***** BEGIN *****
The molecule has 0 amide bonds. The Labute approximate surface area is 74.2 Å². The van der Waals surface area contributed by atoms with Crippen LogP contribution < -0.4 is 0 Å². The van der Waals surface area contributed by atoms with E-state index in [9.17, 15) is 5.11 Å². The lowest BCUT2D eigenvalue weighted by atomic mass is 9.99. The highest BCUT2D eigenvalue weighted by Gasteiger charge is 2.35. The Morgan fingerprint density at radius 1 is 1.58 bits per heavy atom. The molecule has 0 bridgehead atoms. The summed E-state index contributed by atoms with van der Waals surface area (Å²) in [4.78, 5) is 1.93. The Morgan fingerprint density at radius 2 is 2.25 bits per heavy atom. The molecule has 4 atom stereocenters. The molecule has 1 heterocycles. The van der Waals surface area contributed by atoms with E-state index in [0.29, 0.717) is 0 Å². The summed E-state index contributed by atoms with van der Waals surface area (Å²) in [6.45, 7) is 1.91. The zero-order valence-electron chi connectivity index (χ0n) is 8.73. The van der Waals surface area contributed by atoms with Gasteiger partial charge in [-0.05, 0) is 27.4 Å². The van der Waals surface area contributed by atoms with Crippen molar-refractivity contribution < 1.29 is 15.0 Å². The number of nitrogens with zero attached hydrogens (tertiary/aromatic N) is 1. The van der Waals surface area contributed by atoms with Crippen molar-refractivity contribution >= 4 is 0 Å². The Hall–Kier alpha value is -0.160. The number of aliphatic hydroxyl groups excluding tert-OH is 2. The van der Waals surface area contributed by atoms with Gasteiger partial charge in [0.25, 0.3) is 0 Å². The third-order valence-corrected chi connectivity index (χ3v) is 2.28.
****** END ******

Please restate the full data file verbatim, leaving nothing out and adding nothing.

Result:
The molecule has 0 amide bonds. The Labute approximate surface area is 74.2 Å². The van der Waals surface area contributed by atoms with Crippen LogP contribution < -0.4 is 0 Å². The van der Waals surface area contributed by atoms with E-state index in [9.17, 15) is 5.11 Å². The lowest BCUT2D eigenvalue weighted by atomic mass is 9.99. The highest BCUT2D eigenvalue weighted by Gasteiger charge is 2.35. The Morgan fingerprint density at radius 1 is 1.58 bits per heavy atom. The molecule has 0 bridgehead atoms. The summed E-state index contributed by atoms with van der Waals surface area (Å²) in [4.78, 5) is 1.93. The Morgan fingerprint density at radius 2 is 2.25 bits per heavy atom. The molecule has 4 atom stereocenters. The molecule has 1 heterocycles. The van der Waals surface area contributed by atoms with E-state index in [0.29, 0.717) is 0 Å². The summed E-state index contributed by atoms with van der Waals surface area (Å²) in [6.45, 7) is 1.91. The zero-order valence-electron chi connectivity index (χ0n) is 8.73. The van der Waals surface area contributed by atoms with Gasteiger partial charge in [-0.05, 0) is 27.4 Å². The van der Waals surface area contributed by atoms with Crippen molar-refractivity contribution < 1.29 is 15.0 Å². The number of nitrogens with zero attached hydrogens (tertiary/aromatic N) is 1. The van der Waals surface area contributed by atoms with Crippen molar-refractivity contribution >= 4 is 0 Å². The Hall–Kier alpha value is -0.160. The number of aliphatic hydroxyl groups excluding tert-OH is 2. The van der Waals surface area contributed by atoms with Gasteiger partial charge in [0.25, 0.3) is 0 Å². The third-order valence-corrected chi connectivity index (χ3v) is 2.28.